Making the LogLevel something that can be changed to increase the logging as needed when troubleshooting is another useful approach.

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                      We use https://www.scalyr.com/ (for free since we work for “good causes”). It was selected Before My Time, but it just works for what I need.

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                        ELK stack running on AWS with a separate index per service. Kibana has some bad parts but overall it’s pretty useable for me. We have a team that owns it but it’s been running without much intervention for the past ~2 years. At my previous job we used Graylog and found the experience to be awful.

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                            nomad[0] logs and some shell scripts to pull logs from nomad for multiple instances of a job… plus grep(well ripgrep, but whatever)

                            I setup graylog[1] and we used it for a while, and we even still occasionally use it, but it’s generally more hassle than it’s worth. whenever it breaks I don’t expect anyone here will care enough to have me fix it.

                            for metrics, we use prometheus[2] we are happy with it.

                            0: https://www.nomadproject.io/

                            1: https://www.graylog.org/

                            2: https://prometheus.io/

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                              I’m a big fan if structured json in Splunk. You can configure it to generate indexes for every key and substructure in the json which makes some insanely fast queries. The querying language has a learning curve but I think if you’re familiar with data pipelines or shell pipelines, it’s pretty approachable. There’s definitely some weird bugs with it and the visualization side is a bit limited. I often have some simple python scripts that query Splunk for data and then render some more advanced visualization or do some tricky math on things.

                              I think the dashboard is a bit limited in that it’s hard to have complex data pipelines like multiple queries that combine, or a single shared query that gets visualized or refined in multiple ways. It’s not impossible but it’s not easy.

                              The API is very friendly so it’s easy to emit your logs to Splunk if you want to do it yourself or your language or platform doesn’t natively support it. It’s also really easy to consume data or just export the raw rows.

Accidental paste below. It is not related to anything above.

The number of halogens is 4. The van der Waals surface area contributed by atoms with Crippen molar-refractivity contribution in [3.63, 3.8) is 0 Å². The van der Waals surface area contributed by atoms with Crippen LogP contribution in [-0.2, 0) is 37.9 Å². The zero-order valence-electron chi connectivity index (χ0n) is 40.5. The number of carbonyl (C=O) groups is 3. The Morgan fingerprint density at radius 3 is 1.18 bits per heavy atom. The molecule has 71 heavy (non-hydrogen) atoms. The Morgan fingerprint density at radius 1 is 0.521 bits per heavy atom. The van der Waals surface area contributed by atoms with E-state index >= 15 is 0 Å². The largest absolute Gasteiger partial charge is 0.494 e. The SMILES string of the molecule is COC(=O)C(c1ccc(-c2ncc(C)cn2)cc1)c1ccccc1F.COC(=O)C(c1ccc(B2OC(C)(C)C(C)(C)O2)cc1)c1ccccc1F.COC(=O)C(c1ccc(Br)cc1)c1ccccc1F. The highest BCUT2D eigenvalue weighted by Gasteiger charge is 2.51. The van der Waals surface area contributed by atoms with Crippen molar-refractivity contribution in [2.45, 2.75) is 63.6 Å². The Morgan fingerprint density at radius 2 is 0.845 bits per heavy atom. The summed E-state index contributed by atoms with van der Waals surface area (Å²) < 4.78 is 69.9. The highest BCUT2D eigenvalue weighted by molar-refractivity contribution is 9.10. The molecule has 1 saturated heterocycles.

In the end, I think it’s my best experience with logging and queries I’ve found so far.

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                                I’ve used Loggly for the last 5 years or so and find it much better to use than self hosted Kibana.

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                                  Mozilla’s mozdef is a pretty good starting point. It’s an elk stack on a stick plus some log inspection logic.

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                                    Has anybody experience using riemann (http://riemann.io/) in production?

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                                      I use nanomsg. All of the languages I use support nanomsg; Go, C, Python etc. I have a simple server written in C that listens on a nanomsg socket, and logs everything it receives to a file. It even works for cgi scripts. (Which typically can’t do centralized logging.)

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                                        I once tried to get systemd’s remote logging set up, but I couldn’t manage it. If someone has gotten it working, please let me know.

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                                          At $job, we use papertrail. I find it works pretty well, and am fairly happy with it.

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                                            We (@trivago) have serveral ELK clusters (3 small ones in each GCP regions and 1 “big” cluster in one of our on-premise datacenters). We ingest between 5TB-10TB of logs daily with different retention policies. We use Kafka as a central buffer for all logging pipelines and most of our logs are protobuf encoded.

                                            We have an internal cloud (self hosted) that runs Nomad (from hashicorp) and in those nodes we use filebeat (also from elastic) to ship the logs of the jobs to our ELK cluster. We recently wrote an autodiscover module that enriches the log events with information from the Nomad job/group/allocation. A nice bonus is that now we can use autodiscover hints (https://www.elastic.co/guide/en/beats/filebeat/current/configuration-autodiscover-hints.html) to configure how the logs of a particular job should be parsed.